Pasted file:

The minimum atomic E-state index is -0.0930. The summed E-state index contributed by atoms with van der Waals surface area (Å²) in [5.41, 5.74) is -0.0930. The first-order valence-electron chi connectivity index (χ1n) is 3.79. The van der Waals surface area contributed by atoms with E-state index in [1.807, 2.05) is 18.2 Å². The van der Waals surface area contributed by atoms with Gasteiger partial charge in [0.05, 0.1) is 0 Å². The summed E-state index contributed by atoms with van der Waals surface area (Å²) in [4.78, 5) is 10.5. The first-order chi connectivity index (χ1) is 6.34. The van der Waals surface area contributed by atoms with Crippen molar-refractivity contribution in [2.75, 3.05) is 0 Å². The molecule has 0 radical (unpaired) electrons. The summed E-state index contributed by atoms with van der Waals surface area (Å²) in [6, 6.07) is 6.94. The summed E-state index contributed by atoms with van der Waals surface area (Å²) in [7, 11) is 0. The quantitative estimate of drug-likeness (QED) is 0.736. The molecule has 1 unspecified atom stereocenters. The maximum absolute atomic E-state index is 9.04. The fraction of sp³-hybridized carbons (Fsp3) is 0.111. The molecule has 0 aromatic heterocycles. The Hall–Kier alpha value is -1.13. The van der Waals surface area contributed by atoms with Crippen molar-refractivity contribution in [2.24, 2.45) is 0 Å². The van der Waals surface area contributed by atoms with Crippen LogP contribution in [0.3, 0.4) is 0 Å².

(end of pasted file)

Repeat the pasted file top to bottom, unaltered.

The minimum atomic E-state index is -0.0930. The summed E-state index contributed by atoms with van der Waals surface area (Å²) in [5.41, 5.74) is -0.0930. The first-order valence-electron chi connectivity index (χ1n) is 3.79. The van der Waals surface area contributed by atoms with E-state index in [1.807, 2.05) is 18.2 Å². The van der Waals surface area contributed by atoms with Gasteiger partial charge in [0.05, 0.1) is 0 Å². The summed E-state index contributed by atoms with van der Waals surface area (Å²) in [4.78, 5) is 10.5. The first-order chi connectivity index (χ1) is 6.34. The van der Waals surface area contributed by atoms with Crippen molar-refractivity contribution in [2.75, 3.05) is 0 Å². The molecule has 0 radical (unpaired) electrons. The summed E-state index contributed by atoms with van der Waals surface area (Å²) in [6, 6.07) is 6.94. The summed E-state index contributed by atoms with van der Waals surface area (Å²) in [7, 11) is 0. The quantitative estimate of drug-likeness (QED) is 0.736. The molecule has 1 unspecified atom stereocenters. The maximum absolute atomic E-state index is 9.04. The fraction of sp³-hybridized carbons (Fsp3) is 0.111. The molecule has 0 aromatic heterocycles. The Hall–Kier alpha value is -1.13. The van der Waals surface area contributed by atoms with Crippen molar-refractivity contribution in [2.24, 2.45) is 0 Å². The van der Waals surface area contributed by atoms with Crippen LogP contribution in [0.3, 0.4) is 0 Å².